‘Killin The Planet’ worries about environmental catastrophe, and singer Craig Nicholls professes against driving a car or using consumer technology.

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5. Coldplay – ‘Paradise’

I’ve always been a Coldplay fan, mostly because of Chris Martin’s lullaby melodies and Will Champion’s shimmering guitars. Coldplay have however throughout their career made a big impact promoting climate change activism.

Mostly recently, the band has announced they will not be going on a world tour of their latest album Everyday Life, due to the negative environmental impacts of large-scale concerts. The band has noted that a dream, “is to have a show with no single-use plastic – to have it largely solar powered.”

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6. Tim Minchin – ‘Canvas Bags’

Tim Minchin has subtlety snuck pro-environmental messages into many of his popular comedy-songs. As a teenager it was his not-so-subtle ‘Canvas Bags’ that grabbed me, reiterating the negatives of single-use plastic bags.

Released in 2007, it’s satisfying to know that his dream has largely come true, and ‘single- use’ plastic bags have been largely phased out in Australia.

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7. Outright – ‘Troubled’

A hardcore band from Melbourne, Outright’s lyrics commonly criticise the socio-political landscape. The band has a history of contributing to environmental and animal rights causes, such as running vegan bake-sales and donating funds raised to Edgar’s Mission Animal Sanctuary.

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8. Cro-Mags – ‘Say Goodbye To Mother Earth’

Going through multiple line–up changes, legendary punk hard-core band Cro-Mags often featured environmental and animal rights themes in their lyrics.

Vocalist John Joseph, an active vegan and environmental activist wrote lyrics on multiple Cro-Mags albums, and was largely the influence for their pro-environmental stance.

John has since spoken about veganism on The Joe Rogan Experience and runs a YouTube channel promoting the health and environmental benefits of an organic vegan diet.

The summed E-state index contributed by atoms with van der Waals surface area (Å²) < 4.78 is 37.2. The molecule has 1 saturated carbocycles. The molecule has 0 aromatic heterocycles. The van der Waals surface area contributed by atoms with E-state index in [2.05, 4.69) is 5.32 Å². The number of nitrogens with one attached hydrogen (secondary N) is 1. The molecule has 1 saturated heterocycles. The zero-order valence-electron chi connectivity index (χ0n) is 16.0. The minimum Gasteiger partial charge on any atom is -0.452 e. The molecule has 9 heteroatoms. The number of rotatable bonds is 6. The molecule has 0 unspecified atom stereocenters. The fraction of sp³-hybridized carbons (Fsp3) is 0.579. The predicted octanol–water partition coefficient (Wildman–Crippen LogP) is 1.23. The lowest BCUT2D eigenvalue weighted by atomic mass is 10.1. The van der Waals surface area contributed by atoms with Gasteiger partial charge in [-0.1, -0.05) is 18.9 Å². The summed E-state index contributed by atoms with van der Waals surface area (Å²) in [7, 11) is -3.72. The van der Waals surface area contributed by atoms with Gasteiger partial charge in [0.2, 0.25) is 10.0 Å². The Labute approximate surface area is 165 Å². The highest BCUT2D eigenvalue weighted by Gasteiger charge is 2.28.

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9. Blink-182 – ‘Cynical’

Growing up Blink-182 were one of my favourite bands. In 2019 it’s heartwarming to still align with my childhood heroes, as through their reach and influence the band is having a major impact promoting a vegan diet and environmentally sustainable living.

With the band being mostly vegan, (Hoppus says he eats ‘mostly vegan,’ while Skiba and Barker are 100% vegan) they are helping to influence fans of all ages towards a more sustainable lifestyle. Drummer Travis Barker has since opened a vegan restaurant in Los Angeles called Crossroads.

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10. The Veronicas – ‘Untouched’

While not overtly promoting environmental messages in their music, Australian sister icons The Veronicas have since the late 2000s engaged in environmental activism.

While I was religiously listening to their debut album The Secret Life Of… on repeat, the duo were spokespeople for Steve Irwin’s Wildlife Warriors Worldwide and Origliasso was posing for a PETA campaigns.

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Columbus Tour Dates 2019

Friday, December 6th, 2019
(with Young Lions)
Woolly Mammoth, Brisbane, QLD

Thursday, December 12th, 2019
(with Young Lions)
Rocket Bar & Rooftop, Adelaide, SA

Friday, December 13th, 2019
(with Young Lions)
Northcote Social Club, Melbourne, VIC

Saturday, December 14th, 2019
(with Young Lions)
SlyFox, Sydney, NSW

Saturday, January 11th, 2020
UNIFY Gathering
Tarwin Meadows, VIC